Multi-omics integration analysis robustly predicts high-grade patient survival and identifies CPT1B effect on fatty acid metabolism in Bladder Cancer

Venkatrao Vantaku, Jianrong Dong, Chandrashekar R. Ambati, Dimuthu Perera, Sri Ramya Donepudi, Chandra Sekhar Amara, Vasanta Putluri, Shiva Shankar Ravi, Matthew J. Robertson, Danthasinghe Waduge Badrajee Piyarathna, Mariana Villanueva, Friedrich Carl Von Rundstedt, Balasubramanyam Karanam, Leomar Y. Ballester, Martha K. Terris, Roni J. Bollag, Seth P. Lerner, Andrea B. Apolo, Hugo Villanueva, Minjae LeeAndrew G. Sikora, Yair Lotan, Arun Sreekumar, Cristian Coarfa, Nagireddy Putluri

Research output: Contribution to journalArticlepeer-review

61 Scopus citations


Purpose: The perturbation of metabolic pathways in high-grade bladder cancer has not been investigated. We aimed to identify a metabolic signature in high-grade bladder cancer by integrating unbiased metabolomics, lipidomics, and transcriptomics to predict patient survival and to discover novel therapeutic targets. Experimental Design: We performed high-resolution liquid chromatography mass spectrometry (LC-MS) and bioinformatic analysis to determine the global metabolome and lipidome in high-grade bladder cancer.Wefurther investigated the effects of impaired metabolic pathways using in vitro and in vivo models. Results: We identified 519 differential metabolites and 19 lipids that were differentially expressed between low-grade and high-grade bladder cancer using the NIST MS metabolomics compendium and lipidblast MS/MS libraries, respectively. Pathway analysis revealed a unique set of biochemical pathways that are highly deregulated in high-grade bladder cancer. Integromics analysis identified a molecular gene signature associated with poor patient survival in bladder cancer. Low expression of CPT1B in high-grade tumors was associated with low FAO and low acyl carnitine levels in high-grade bladder cancer, which were confirmed using tissue microarrays. Ectopic expression of the CPT1B in high-grade bladder cancer cells led to reduced EMT in in vitro, and reduced cell proliferation, EMT, and metastasis in vivo. Conclusions: Our study demonstrates a novel approach for the integration of metabolomics, lipidomics, and transcriptomics data, and identifies a common gene signature associated with poor survival in patients with bladder cancer. Our data also suggest that impairment of FAO due to downregulation of CPT1B plays an important role in the progression toward high-grade bladder cancer and provide potential targets for therapeutic intervention.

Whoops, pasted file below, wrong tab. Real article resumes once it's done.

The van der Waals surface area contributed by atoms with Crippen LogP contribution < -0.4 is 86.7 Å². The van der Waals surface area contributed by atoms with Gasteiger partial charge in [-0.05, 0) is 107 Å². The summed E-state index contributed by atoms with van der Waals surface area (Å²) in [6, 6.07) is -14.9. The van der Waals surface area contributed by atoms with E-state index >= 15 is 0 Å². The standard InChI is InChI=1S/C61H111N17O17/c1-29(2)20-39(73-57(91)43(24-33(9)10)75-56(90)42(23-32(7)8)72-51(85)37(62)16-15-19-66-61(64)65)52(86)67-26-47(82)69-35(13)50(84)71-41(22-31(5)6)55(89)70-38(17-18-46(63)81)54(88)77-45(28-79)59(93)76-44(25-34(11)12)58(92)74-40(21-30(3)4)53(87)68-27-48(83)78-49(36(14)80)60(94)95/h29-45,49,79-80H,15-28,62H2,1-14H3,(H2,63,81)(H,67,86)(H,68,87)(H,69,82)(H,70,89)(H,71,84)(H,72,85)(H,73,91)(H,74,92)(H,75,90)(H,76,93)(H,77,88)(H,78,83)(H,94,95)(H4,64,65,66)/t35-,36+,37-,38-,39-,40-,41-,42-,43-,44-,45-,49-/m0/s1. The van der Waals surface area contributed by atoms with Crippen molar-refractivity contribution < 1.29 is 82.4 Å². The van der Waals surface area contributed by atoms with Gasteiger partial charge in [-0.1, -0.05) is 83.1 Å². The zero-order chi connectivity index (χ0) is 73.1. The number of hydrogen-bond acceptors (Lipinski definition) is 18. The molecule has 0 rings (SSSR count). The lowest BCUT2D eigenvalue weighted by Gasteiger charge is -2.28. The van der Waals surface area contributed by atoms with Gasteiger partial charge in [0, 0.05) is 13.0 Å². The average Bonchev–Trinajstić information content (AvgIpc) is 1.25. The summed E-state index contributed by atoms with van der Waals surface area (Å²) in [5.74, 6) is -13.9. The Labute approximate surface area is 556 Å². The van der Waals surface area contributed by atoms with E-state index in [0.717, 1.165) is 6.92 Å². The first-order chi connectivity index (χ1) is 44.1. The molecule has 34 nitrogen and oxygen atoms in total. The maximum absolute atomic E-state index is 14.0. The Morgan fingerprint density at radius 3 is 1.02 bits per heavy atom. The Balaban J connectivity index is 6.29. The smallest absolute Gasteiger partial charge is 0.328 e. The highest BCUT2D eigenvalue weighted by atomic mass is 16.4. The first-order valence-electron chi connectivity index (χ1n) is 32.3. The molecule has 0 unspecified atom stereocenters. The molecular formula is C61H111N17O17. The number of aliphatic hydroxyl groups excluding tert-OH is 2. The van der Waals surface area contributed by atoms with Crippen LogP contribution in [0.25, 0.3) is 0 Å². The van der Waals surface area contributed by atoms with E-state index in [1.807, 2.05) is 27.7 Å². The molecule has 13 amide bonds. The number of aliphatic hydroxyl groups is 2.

Original languageEnglish (US)
Pages (from-to)3689-3701
Number of pages13
JournalClinical Cancer Research
Issue number12
StatePublished - Jun 15 2019

ASJC Scopus subject areas

  • Oncology
  • Cancer Research


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